A coffee by the river
The whole morning was weird. I was all over the place: sad, angry, resigned, desperate. While a part of me didn't want to go out, the other part of me couldn't wait to leave the house. "I know! I will take a coffee and get off the bus early to walk through the park!"
I sat on the bench and got my coffee out. I could hear all the snippets of conversations of people going past behind me. Each more distracting than the other one. My thoughts wouldn't settle on anything. The swans flying low, clapping loudly on the water; the pub across the river - was it open for lunch, why was there nobody outside; the dog going past, carrying not one, but two pieces of wood; the man saying he has played tennis all his life; can people tell that I am uncomfortable here?
I sat in this perfect place for half an hour. I sipped on my coffee. I looked at the river flowing. I quietly waited for my inner chaos to settle. I thought it was a shame. Shame on me for not appreciating this moment enough, for not being able to enjoy it. Ungrateful. Never satisfied. Shame on me. What good is this place, this coffee, these yellow shoes and this life to someone so unable, unwilling to be happy?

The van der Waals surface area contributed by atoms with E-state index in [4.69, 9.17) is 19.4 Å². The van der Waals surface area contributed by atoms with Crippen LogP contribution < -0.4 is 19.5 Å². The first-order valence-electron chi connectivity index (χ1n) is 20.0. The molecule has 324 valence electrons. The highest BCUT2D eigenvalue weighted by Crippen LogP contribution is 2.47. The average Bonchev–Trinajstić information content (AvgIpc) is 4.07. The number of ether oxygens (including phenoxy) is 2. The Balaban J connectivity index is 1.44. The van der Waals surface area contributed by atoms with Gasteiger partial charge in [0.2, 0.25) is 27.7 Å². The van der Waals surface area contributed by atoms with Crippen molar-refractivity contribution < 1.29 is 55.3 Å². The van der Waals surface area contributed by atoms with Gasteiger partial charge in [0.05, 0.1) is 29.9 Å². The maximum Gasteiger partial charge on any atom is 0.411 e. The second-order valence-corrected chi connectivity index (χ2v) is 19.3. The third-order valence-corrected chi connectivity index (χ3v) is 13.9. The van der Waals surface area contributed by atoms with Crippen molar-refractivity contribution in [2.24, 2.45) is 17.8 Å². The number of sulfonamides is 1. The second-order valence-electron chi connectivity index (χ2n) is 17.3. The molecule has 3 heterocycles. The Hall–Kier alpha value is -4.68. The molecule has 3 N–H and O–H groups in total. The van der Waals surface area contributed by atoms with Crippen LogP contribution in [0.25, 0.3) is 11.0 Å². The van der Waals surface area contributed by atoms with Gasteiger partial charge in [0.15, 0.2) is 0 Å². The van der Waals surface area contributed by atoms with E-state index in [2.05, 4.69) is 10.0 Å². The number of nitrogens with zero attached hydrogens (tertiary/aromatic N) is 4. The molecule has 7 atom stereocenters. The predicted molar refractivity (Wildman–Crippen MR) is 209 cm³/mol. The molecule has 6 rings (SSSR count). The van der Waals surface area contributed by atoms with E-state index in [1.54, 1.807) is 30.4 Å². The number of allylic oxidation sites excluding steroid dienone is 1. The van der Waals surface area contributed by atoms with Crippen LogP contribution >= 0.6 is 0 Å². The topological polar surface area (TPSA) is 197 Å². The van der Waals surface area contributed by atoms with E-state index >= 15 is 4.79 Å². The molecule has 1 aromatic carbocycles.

I wondered then if I was being more pathetic or unkind to myself. I allowed the sadness of the morning to come back just for a second. It felt like a huge blue wave putting out the raging red fire of rage inside me. Because when I allow myself to be sad, I give myself compassion. A permission to feel sad is a kindness we rarely offer to ourselves. "I am just sad", I finally thought to myself.
As I left the bench I felt so clear - so sad, yet so clear. Noises and sights around me didn't feel invasive anymore. I felt sad all over, and feeling this sadness enabled me to feel myself. I knew where my edges were. The sadness was mine and it gave me the sense of reality and identity.